[30 August 2011]
In the past things were brighter, Pherone creator and Blue Estate superstar Viktor Kalvachev’s masterful visual storytelling seems to convey. It’s not that things were brighter, more that there were more hues, a greater palette for expression. But today, tonight as Pherone’s protagonist Eve stalks the story landscape, things are simpler, clearer, more stark. Black & White.
This high-end, postmodernist game that Kalvachev plays with the texture of his book is just one of the dozens of trails to be followed. Postmodernist because the reader’s experience of the text mimics the protagonist’s struggle with the mind-altering drug Pherone. On Pherone you thinking gets simplified, becomes clearer, but you also grow more vicious. Kalvachev’s B&W palette to tell the story’s present while Eve has succumbed to Pherone, and his blue-and-gold hues to tell the story of Eve before Pherone communicates this experience vividly.
But ultimately, this trail through the labyrinth is a false one. Postmodernism only gets you so far. As does Kalvachev’s genius deployment of genre. We live in a world of Ed Brubaker’s Criminal and Frank Miller’s Sin City to take care of the noir aspects of Pherone and the “Jason Bourne Trilogy” to sweep up the spy genre. Sure you’ll find traces of these in Kalvachev’s Pherone, but that’s not the focus of the book. Kalvachev isn’t “competing” against any of these. Pherone merely acknowledges these as a starting point. This book is wholly original, in a world where others have already used the same genre.
But even Kalvachev’s runaway creativity isn’t really the showpiece of the book. Neither is Kalvachev’s rapper-like ability to put together a creative team. Kalvachev himself takes lead on shaping the story and rendering the artwork. But as for the actual dynamics of narrative, the plot twists and pacing, he relies on writers Patrick Baggatta and detective Jim Sink.
Even the super-stocked “bonus features” that include concept art, character studies, deleted scenes, and the original short story that pushed Kevin Eastman to include Pherone episodes in the prominent Heavy Metal is not the real story. Bonus features usually (sadly) point to a thing story. Pherone however is completely immersive.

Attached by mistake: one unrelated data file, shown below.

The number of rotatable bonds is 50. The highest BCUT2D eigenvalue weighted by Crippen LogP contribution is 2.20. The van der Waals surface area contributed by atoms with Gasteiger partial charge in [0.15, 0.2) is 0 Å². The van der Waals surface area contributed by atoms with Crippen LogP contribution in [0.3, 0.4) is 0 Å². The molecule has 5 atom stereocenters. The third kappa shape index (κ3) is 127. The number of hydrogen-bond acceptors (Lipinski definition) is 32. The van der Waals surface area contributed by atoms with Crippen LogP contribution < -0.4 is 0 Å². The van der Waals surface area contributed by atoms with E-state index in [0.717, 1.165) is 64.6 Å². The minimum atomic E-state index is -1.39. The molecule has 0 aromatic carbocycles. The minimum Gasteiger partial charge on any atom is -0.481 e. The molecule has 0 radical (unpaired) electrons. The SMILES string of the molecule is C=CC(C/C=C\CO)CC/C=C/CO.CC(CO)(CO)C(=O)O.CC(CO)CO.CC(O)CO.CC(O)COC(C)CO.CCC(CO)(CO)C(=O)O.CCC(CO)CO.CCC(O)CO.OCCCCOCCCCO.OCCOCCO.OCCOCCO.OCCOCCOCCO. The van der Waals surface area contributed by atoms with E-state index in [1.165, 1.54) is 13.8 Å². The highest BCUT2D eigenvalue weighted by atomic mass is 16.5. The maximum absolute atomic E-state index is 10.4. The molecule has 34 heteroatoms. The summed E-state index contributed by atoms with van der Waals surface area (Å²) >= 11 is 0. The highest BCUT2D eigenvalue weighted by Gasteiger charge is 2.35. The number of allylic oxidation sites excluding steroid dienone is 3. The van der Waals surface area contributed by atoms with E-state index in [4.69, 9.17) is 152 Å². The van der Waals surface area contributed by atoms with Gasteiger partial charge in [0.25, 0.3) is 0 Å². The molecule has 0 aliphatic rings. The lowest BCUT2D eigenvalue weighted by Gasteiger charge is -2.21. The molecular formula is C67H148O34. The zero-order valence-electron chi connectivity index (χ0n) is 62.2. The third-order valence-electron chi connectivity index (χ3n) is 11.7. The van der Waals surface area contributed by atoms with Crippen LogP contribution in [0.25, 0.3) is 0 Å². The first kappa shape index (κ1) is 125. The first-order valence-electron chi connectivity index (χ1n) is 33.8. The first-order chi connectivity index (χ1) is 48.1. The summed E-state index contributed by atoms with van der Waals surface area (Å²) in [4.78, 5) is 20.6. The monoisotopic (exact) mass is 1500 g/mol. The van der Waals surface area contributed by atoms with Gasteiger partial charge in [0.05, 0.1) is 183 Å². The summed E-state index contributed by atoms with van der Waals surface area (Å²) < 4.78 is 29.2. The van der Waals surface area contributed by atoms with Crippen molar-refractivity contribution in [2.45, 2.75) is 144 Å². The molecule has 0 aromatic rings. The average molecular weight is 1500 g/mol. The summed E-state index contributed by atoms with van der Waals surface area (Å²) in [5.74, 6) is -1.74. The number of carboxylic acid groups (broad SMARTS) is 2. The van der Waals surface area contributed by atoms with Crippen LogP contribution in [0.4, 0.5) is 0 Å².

The real story is how Pherone plugs into the world around it. Almost as if reaching out and reshaping our experience of recognizable genre.
To start off with, Eve is Angelina in her role from Mr. & Mrs. Smith. She’s an assassin who camouflages herself as a seductress in order to approach her targets. But unlike Mrs. Smith, each morning Eve wakes up in a pool of blood not her own, unable to recall who she has killed, or why.
The memory suppressant is of course the bio-engineered Pherone, but we don’t discover that until much later in the story.
The creative team makes the right move in keeping us in the moment. Eve’s confusion and paranoia only heighten as the Pherone begins to deplete in her system; she’s uncertain of whether she’s predator or prey. And we’re fully involved in this. As she eludes her pursuers’ SUV while in a hail-mary dash while on horseback, the why of it all seems almost irrelevant.
Our lack of concern for the causes behind Eve’s need to escape is testament to the fine storytelling of the creative team. We’re lost in a sea of uncertainty and paranoia.
But the real story is how I can’t turn off Tina Turner in my mind. All the while while reading Pherone, “Private Dancer” and “What’s Love?” play on loop in my head. It’s not until after I finish the story that I realize why. Eve is Tina Turner. She breaks free from the abusive Ike on whom she is codependent (Eve’s handler, the venomous Simon) only after living through experiences she can’t explain having chosen for herself.
I can’t wait for the movie, but in a sense I can already guess how it will play out. Pherone as a comicbook is just too good. And it would take a Doug Liman together with a Steven Soderbergh together with a talent we haven’t yet seen to pull this one off. But for now, this book is all the summer blockbuster I need.